More recently, the Trump administration added Huawei to a trade blacklist, preventing it from doing business with US suppliers without government approval.

“Huawei’s competitiveness remains hampered by politics,” says Mr Schoolar. “Australia has joined the US in blocking its equipment. India did not approve Huawei for 5G trials and Japan is also sceptical. So, while Huawei is clearly the market leader in revenues and has a portfolio breadth equal to Nokia, its inability to sell in certain markets reduces its overall competitive position.”

William Webb, fellow of the Institute of Electrical and Electronics Engineers and chief executive of Weightless SIG, believes that elbowing aside Huawei could be beneficial for the UK and other countries in Europe that hitherto have relied on the Chinese manufacturer.

“Huawei is somewhat ahead of competitors, so not using its equipment will probably delay network rollout,” he says. “But this may be a good thing. It is generally the second mouse that gets the cheese in these situations and it is not clear that there are strong national reasons for early 5G deployment.”

Wider adoption of 5G should not be rushed

This could also play into the hands of Nokia and Ericsson that are now benefiting from being first to market with mobile in the 1980s and have developed key intellectual property rights. Their strong position is “partly due to history and partly due to the main focus of the mobile operators on 5G at present: the radio and hence the need to work with the main radio access network vendors”, says Ian Goetz, chief architect of mobile solutions at Juniper Networks.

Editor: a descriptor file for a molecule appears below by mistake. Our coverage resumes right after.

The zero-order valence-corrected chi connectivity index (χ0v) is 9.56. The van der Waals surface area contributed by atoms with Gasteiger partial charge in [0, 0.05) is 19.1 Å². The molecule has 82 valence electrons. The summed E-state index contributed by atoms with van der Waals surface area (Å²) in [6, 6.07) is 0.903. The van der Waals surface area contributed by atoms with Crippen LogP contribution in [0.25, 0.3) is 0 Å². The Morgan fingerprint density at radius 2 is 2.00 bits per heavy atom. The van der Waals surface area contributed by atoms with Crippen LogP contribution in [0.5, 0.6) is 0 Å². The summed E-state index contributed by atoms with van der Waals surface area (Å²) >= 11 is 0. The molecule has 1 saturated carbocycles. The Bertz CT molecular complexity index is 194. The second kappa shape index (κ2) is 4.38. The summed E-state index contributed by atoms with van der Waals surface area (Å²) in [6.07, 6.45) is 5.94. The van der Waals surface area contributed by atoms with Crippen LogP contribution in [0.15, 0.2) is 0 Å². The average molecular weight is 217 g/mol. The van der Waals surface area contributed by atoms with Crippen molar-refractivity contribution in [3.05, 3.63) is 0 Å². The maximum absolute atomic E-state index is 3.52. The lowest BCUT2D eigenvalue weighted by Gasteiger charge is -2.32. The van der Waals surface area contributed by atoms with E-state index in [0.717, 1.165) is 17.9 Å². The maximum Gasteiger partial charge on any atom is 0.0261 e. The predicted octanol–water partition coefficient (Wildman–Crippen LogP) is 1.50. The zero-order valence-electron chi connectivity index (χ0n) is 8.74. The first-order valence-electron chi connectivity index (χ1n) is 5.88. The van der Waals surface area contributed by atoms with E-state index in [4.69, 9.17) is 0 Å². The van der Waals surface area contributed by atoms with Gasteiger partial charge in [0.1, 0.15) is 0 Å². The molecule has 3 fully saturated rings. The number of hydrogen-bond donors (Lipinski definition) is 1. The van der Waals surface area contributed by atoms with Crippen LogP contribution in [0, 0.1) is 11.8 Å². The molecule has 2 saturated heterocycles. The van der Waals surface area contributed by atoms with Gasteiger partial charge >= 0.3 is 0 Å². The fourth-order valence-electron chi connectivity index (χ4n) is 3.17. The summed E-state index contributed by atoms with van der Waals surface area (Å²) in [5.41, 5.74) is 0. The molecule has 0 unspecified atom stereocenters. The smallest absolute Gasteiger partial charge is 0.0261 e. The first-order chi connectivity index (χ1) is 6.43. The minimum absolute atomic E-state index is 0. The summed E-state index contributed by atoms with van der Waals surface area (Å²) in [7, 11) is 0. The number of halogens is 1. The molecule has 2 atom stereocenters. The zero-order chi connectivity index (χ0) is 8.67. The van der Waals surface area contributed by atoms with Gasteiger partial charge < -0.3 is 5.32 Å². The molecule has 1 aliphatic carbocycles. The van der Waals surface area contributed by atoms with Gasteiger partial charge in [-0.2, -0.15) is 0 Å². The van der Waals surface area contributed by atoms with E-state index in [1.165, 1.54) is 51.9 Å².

Little wonder Nokia’s vice principal for networks, marketing and communications Phil Twist is trumpeting no fewer than 36 commercial 5G contracts with global operators. “We are approaching 100 engagements in total with communications service providers that are evaluating and deploying 5G,” he says.

In February, prior to the Mobile World Congress in Barcelona, Nokia published the 5G Maturity Index. Reflecting upon the research, the organisation’s chief executive Rajeev Suri says: “Two things became very clear. First, the remarkable speed of initial pick-up. We spoke to 50 operators across every continent and we found they all planned to complete a limited commercial 5G launch by the end of 2020.

“The second big takeaway was that wider adoption would not be rushed. Most operators expect it to take about four or five years after that initial rollout to get 5G deployed to 75 per cent of their customers. And this cushion of time will be just as vital to 5G as its quick start.”

Should we really be racing to 5G at all?

So perhaps speed is not of the essence, after all. “We need to stop talking about the ‘race to 5G’, as 5G technology alone will not bring about any revolutions in society or industry,” argues Andrew Palmer, consulting director of telecoms at CGI UK.

“We need to work through the outcomes we wish to deliver, the sustainable use-cases that will deliver these outcomes, and the data and analytics required to support these use-cases. Only then should we worry about the technology that is required to support it.”